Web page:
The grafting procedure is a relatively simple horticultural technique that can be used to join two plants together. The first step is to select healthy rootstock and scion material. The rootstock is the lower part of the plant, and the scion is the upper part of the plant. The rootstock should be a few inches taller than the scion.
The next step is to make a sloping cut in the rootstock and in the scion. The cuts should be made at a 45-degree angle and should be about the same size.
The rootstock and scion are then joined together. The cut surfaces should be aligned and held together with grafting tape or rubber bands. The graft union should be covered with grafting wax or grafting paint to protect it from the elements.
The grafted plant is then placed in a warm, humid environment. The graft should be kept moist, but not wet.
The success of the graft depends on a number of factors, including the health of the rootstock and scion material, the skill of the grafter, and the environmental conditions. In general, the success rate for grafting coffee is high.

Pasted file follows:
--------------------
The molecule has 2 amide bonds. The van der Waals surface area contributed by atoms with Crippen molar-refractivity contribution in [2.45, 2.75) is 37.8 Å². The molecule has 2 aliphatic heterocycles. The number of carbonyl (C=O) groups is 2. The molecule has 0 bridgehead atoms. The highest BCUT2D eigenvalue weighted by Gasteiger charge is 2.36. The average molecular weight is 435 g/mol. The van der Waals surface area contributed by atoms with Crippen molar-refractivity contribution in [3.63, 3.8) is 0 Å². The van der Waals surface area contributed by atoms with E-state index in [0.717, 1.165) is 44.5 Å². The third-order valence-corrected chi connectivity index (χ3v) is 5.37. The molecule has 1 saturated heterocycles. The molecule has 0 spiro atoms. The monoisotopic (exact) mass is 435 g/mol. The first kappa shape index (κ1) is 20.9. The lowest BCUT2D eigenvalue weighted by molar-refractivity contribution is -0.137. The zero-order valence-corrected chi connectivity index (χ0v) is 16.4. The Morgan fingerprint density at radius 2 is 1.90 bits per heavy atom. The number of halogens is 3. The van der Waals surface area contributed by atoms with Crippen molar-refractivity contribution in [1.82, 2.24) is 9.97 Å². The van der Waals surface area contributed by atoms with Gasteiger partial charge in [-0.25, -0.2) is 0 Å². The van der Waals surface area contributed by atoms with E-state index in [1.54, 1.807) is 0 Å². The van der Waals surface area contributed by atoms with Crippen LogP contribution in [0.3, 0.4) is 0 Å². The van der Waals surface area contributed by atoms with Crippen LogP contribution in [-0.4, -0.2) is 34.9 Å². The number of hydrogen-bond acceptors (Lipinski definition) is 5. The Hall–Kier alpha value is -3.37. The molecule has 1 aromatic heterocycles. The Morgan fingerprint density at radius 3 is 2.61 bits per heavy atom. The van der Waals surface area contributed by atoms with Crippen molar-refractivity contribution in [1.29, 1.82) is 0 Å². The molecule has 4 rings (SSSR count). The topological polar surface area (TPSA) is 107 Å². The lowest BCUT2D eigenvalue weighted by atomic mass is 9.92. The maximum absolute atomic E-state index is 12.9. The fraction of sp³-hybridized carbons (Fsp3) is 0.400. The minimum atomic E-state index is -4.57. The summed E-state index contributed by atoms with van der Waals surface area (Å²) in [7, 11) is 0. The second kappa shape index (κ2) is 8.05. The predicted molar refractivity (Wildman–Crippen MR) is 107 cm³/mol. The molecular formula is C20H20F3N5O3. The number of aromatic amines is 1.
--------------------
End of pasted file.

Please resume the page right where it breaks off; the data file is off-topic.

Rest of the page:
In the case of grafting Coffea eugenioides on Coffea excelsa, the success rate has been very high. This is because both coffee varieties are closely related and have similar growth habits. The graft in the picture is about 2 months old and the plant appears to be healthy.
The mixing and matching of scion and rootstock has the potential to help coffee growers adapt to climate change and other challenges facing the coffee industry. By grafting together different coffee varieties, growers can create plants that are more drought tolerant, disease resistant, and productive.